Those who might reasonably think that poor industrial production should presage a fall in share prices because it points to slowing growth, even recession, don't know nuffink. What a drop in industrial production actually means is the possibility of lower interest rates, this rather implausible line of reasoning goes. That's good for gilts, which in turn is good for equities. Well, that's one explanation for the rise in share prices. A more sophisticated version of the argument goes something like this. True, the figures were bad and to the extent that they define policy, they argue heavily in favour of a cut in interest rates. Certainly Eddie George's case for a rise in rates is dead and buried.
But in truth things are not all that bad and there is little chance of recession. While manufacturing output is weak, the rest of the economy is going great guns. The prospect of tax cuts in the Budget, the working out of previous deflationary measures and the money being pumped into the economy through building society takeovers, should support continued growth at a reasonable level - even if the export-led recovery that has sustained the statistics for so long is running out of steam.
It is just possible to buy this explanation. Combine it with takeover fever, a high level of investor liquidity - partly caused by the burgeoning number of cash takeovers - and the ever-upwards march of Wall Street, and it is easy to see why London should continue in such an ebullient mood.
As this column has argued before, however, share prices in Britain remain highly vulnerable to any setback on Wall Street, where valuations are now at unprecedented levels. Furthermore, they have not yet factored in fully the likely defeat of this government at the next election. While this might still seem distant, a badly judged Budget will revive what for markets remains the deeply bearish spectacle of Labour Party rule. When sentiment turns, it turns fast.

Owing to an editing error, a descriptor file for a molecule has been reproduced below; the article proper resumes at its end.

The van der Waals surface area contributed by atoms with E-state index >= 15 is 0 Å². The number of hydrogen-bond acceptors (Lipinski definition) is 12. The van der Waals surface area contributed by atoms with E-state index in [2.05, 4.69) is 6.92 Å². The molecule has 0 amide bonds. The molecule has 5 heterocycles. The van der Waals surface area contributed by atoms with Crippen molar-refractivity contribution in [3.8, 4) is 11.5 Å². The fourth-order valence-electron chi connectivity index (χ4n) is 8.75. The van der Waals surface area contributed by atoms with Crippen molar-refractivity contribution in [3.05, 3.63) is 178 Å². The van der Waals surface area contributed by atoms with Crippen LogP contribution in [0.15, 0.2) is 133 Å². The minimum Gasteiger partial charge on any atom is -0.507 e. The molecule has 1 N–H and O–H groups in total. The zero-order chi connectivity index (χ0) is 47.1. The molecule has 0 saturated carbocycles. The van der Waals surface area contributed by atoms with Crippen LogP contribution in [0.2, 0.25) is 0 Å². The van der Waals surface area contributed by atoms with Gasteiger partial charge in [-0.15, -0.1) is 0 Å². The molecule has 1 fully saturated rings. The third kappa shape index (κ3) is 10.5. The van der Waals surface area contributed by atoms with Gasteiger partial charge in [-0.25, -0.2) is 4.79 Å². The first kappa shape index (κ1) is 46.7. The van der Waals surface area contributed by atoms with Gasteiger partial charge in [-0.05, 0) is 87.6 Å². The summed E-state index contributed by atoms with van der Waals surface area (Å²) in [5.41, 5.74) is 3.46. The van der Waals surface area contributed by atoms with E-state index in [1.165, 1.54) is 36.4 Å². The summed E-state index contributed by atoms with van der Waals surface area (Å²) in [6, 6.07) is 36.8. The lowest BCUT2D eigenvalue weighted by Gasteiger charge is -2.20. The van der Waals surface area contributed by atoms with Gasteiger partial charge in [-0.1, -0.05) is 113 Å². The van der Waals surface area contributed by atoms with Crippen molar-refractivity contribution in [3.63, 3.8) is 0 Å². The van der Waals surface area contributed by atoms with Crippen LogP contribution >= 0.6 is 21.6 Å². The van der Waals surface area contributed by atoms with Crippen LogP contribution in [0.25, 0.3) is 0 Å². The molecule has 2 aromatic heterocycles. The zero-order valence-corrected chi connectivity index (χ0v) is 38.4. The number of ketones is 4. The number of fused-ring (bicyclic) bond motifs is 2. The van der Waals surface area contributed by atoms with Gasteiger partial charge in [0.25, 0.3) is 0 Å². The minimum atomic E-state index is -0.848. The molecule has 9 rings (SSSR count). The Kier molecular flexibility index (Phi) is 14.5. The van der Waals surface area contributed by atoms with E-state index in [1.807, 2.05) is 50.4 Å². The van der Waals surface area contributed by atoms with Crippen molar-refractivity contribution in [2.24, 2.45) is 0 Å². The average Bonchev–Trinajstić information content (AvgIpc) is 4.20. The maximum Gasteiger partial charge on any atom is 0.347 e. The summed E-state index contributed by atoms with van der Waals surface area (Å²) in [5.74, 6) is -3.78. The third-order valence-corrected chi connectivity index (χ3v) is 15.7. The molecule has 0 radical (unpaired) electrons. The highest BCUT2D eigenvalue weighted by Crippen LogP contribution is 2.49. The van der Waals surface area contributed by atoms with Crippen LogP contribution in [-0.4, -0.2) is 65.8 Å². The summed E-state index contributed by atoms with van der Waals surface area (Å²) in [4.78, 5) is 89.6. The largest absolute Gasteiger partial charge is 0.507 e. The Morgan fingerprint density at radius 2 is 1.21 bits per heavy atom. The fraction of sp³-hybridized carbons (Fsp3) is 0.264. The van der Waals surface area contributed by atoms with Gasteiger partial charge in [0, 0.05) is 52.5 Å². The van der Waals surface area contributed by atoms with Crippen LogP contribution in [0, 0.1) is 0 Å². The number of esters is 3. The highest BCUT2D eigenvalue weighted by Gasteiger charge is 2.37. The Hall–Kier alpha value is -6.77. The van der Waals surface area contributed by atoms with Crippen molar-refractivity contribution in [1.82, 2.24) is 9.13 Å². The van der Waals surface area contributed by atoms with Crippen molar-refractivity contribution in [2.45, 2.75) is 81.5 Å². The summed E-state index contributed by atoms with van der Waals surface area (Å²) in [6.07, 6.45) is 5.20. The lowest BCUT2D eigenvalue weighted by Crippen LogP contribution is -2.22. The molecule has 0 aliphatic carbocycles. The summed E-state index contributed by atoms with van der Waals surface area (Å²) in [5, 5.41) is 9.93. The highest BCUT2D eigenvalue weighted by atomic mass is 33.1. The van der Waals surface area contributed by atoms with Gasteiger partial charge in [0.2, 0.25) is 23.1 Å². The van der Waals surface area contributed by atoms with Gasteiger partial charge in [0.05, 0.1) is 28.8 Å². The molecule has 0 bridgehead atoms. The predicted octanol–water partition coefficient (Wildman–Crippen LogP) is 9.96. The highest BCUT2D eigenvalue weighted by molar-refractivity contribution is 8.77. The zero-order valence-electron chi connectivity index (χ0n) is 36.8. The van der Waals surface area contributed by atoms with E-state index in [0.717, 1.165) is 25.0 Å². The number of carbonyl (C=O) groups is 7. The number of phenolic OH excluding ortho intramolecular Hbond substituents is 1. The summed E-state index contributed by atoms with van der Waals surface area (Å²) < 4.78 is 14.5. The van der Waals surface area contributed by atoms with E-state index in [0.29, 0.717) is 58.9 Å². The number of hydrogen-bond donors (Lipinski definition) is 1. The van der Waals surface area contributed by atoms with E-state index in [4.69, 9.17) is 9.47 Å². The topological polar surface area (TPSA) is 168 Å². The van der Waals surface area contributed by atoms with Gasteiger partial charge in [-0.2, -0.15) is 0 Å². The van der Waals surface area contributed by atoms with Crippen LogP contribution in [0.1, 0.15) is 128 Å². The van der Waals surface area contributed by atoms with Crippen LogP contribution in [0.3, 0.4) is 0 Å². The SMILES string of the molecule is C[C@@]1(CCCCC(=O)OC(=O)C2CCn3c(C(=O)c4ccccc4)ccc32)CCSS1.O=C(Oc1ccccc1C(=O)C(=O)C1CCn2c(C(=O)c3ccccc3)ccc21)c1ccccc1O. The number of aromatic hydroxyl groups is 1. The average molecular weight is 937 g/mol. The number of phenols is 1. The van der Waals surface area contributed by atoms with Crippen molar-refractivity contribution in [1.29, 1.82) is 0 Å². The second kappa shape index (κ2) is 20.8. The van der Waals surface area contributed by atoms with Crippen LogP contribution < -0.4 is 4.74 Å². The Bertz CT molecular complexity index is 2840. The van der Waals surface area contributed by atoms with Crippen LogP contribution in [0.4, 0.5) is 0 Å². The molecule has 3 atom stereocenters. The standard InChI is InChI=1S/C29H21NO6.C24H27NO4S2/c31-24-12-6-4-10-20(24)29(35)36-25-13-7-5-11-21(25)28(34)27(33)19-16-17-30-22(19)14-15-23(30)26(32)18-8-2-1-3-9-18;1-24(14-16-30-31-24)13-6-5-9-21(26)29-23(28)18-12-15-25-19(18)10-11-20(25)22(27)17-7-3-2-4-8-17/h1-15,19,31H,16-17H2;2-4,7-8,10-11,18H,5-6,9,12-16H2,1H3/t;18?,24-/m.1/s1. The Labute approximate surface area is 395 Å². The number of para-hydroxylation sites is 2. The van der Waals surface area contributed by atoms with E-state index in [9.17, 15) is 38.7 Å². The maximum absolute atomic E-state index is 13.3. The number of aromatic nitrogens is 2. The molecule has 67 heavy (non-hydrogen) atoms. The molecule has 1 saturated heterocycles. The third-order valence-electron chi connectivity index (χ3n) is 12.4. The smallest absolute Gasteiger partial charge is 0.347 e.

Anything sells if the price is right
The lesson of the last decade is that it is possible to privatise virtually anything - even the grotty old dregs of British Rail - provided the price is right. The railways might seem like the messiest, most complicated and unsatisfactory privatisation of all time, but that does not mean it is not going to happen.
Look at water, which seemed unsaleable in the months before the flotation - until Labour politicians were leaked secret documents showing a healthily rising stream of dividends. They thought they had found a scandal, but they unintentionally helped convince the City to buy.
There is a parallel now with Railtrack. Labour's predictions of disaster may be grabbing the headlines, and may even be right, but the mood of the City becomes decidedly more receptive with each devaluing horror story.
Yesterday's profit figures were a defining moment. In part this was because Bob Horton, Railtrack's sometimes overly excitable chairman, managed to get through the results presentations without putting a foot wrong, dispelling the worst fears of some of his advisers. But the figures themselves also looked as if they could become the basis of a realistic prospectus.